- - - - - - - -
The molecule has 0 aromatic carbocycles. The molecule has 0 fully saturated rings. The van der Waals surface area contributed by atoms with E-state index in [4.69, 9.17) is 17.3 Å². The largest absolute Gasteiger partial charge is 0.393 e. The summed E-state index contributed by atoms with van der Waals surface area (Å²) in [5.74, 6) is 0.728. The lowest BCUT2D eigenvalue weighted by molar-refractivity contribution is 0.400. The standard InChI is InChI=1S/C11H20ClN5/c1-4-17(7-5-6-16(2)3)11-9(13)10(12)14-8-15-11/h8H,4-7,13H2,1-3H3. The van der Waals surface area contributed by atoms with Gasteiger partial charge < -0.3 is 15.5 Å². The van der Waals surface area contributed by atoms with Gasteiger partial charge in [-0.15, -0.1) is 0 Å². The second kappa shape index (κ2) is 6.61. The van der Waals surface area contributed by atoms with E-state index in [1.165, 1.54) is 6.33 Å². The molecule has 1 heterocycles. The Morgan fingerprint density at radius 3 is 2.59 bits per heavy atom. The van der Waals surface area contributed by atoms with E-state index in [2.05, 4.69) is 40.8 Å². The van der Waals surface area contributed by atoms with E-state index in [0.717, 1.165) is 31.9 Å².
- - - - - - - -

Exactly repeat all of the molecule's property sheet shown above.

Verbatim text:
The molecule has 0 aromatic carbocycles. The molecule has 0 fully saturated rings. The van der Waals surface area contributed by atoms with E-state index in [4.69, 9.17) is 17.3 Å². The largest absolute Gasteiger partial charge is 0.393 e. The summed E-state index contributed by atoms with van der Waals surface area (Å²) in [5.74, 6) is 0.728. The lowest BCUT2D eigenvalue weighted by molar-refractivity contribution is 0.400. The standard InChI is InChI=1S/C11H20ClN5/c1-4-17(7-5-6-16(2)3)11-9(13)10(12)14-8-15-11/h8H,4-7,13H2,1-3H3. The van der Waals surface area contributed by atoms with Gasteiger partial charge < -0.3 is 15.5 Å². The van der Waals surface area contributed by atoms with Gasteiger partial charge in [-0.15, -0.1) is 0 Å². The second kappa shape index (κ2) is 6.61. The van der Waals surface area contributed by atoms with E-state index in [1.165, 1.54) is 6.33 Å². The molecule has 1 heterocycles. The Morgan fingerprint density at radius 3 is 2.59 bits per heavy atom. The van der Waals surface area contributed by atoms with E-state index in [2.05, 4.69) is 40.8 Å². The van der Waals surface area contributed by atoms with E-state index in [0.717, 1.165) is 31.9 Å².